The One Thing You Can Do to Become a Successful Author — Now
News of the potential merger of Random House and Penguin — likely reducing the number of publishers vying for authors’ works — is enough to send authors into hand-wringing depression as they bemoan the tightening industry that has already seen smaller book deals. But this merger doesn’t have to mean bad news for authors.
If anything, it’s a kick in the pants.
That’s because you can take this news as the inspiration you need to actually take charge of your own writing career. You don’t need a Big Six publisher to be successful. You don’t even need a small or mid-sized publisher. What you need, are the smarts, hard work, and good products to make it happen. In other words, you need you. Publishing success comes down to you, not whether some far-away publisher has deigned to grace you with a book deal.
We’ve seen fascinating examples of self-published authors who have made it big. They’ve hit the New York Times bestseller list. They’ve had the big publishers to come calling. They’ve gained incredible credibility.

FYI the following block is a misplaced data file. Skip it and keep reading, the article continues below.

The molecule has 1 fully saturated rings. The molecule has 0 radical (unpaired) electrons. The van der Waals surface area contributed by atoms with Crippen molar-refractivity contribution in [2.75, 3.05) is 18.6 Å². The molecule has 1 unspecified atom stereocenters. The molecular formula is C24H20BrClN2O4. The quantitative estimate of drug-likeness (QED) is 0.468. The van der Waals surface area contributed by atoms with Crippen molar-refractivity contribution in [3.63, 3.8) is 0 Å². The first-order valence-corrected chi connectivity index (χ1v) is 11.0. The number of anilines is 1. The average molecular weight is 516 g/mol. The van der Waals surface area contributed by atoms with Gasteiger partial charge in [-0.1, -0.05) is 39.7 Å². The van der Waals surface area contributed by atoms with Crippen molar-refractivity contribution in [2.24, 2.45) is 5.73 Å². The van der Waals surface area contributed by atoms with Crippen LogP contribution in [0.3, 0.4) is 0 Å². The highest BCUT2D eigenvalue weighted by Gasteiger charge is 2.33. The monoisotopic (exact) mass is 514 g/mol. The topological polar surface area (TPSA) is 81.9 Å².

But the truth is, most self-published authors fall flat. In fact, half make less than $500 for all their trouble.
I’m not telling you that to scare you, but to warn you.
Going it on your own will be a lot of work if you want to succeed. But if you’re willing to get serious about your project, you can make it into an amazing success. You don’t need to wait for a single person’s permission. Take charge of your writing career. Now. Your self-published book can do many things for you. It can be the tool to help you land a book deal. It can help you build a name. It can help you become a best seller. It can help you build a business. I know all this, because it happened to me.
I self-published my first two books before landing a book deal. My books helped grow my name and allowed me to build a business around my work. I leveraged my book success into business success. I formed my publishing company and self-published my first book in 2002. Ten years later, we’re still going. My family’s entire income comes from our business. And that all started with self-publishing.